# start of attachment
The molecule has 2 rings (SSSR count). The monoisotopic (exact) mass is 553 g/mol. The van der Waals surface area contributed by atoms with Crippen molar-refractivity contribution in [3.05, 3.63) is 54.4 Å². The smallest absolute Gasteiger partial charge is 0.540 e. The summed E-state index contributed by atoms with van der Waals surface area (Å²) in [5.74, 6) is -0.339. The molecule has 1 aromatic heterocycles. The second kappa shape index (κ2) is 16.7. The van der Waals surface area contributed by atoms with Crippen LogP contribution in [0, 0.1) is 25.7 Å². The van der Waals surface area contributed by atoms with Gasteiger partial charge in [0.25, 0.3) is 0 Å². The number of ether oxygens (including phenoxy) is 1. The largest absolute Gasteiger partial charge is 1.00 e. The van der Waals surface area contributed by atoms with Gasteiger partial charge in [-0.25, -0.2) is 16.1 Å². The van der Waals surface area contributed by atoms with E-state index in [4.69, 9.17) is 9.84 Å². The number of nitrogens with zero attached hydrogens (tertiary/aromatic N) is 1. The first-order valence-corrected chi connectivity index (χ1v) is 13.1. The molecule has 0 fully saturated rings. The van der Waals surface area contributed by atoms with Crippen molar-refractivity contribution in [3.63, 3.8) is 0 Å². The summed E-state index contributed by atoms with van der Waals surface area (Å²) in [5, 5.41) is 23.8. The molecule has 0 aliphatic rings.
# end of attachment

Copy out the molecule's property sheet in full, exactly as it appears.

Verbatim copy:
The molecule has 2 rings (SSSR count). The monoisotopic (exact) mass is 553 g/mol. The van der Waals surface area contributed by atoms with Crippen molar-refractivity contribution in [3.05, 3.63) is 54.4 Å². The smallest absolute Gasteiger partial charge is 0.540 e. The summed E-state index contributed by atoms with van der Waals surface area (Å²) in [5.74, 6) is -0.339. The molecule has 1 aromatic heterocycles. The second kappa shape index (κ2) is 16.7. The van der Waals surface area contributed by atoms with Crippen LogP contribution in [0, 0.1) is 25.7 Å². The van der Waals surface area contributed by atoms with Gasteiger partial charge in [0.25, 0.3) is 0 Å². The number of ether oxygens (including phenoxy) is 1. The largest absolute Gasteiger partial charge is 1.00 e. The van der Waals surface area contributed by atoms with Gasteiger partial charge in [-0.25, -0.2) is 16.1 Å². The van der Waals surface area contributed by atoms with E-state index in [4.69, 9.17) is 9.84 Å². The number of nitrogens with zero attached hydrogens (tertiary/aromatic N) is 1. The first-order valence-corrected chi connectivity index (χ1v) is 13.1. The molecule has 0 fully saturated rings. The van der Waals surface area contributed by atoms with Crippen molar-refractivity contribution in [3.63, 3.8) is 0 Å². The summed E-state index contributed by atoms with van der Waals surface area (Å²) in [5, 5.41) is 23.8. The molecule has 0 aliphatic rings.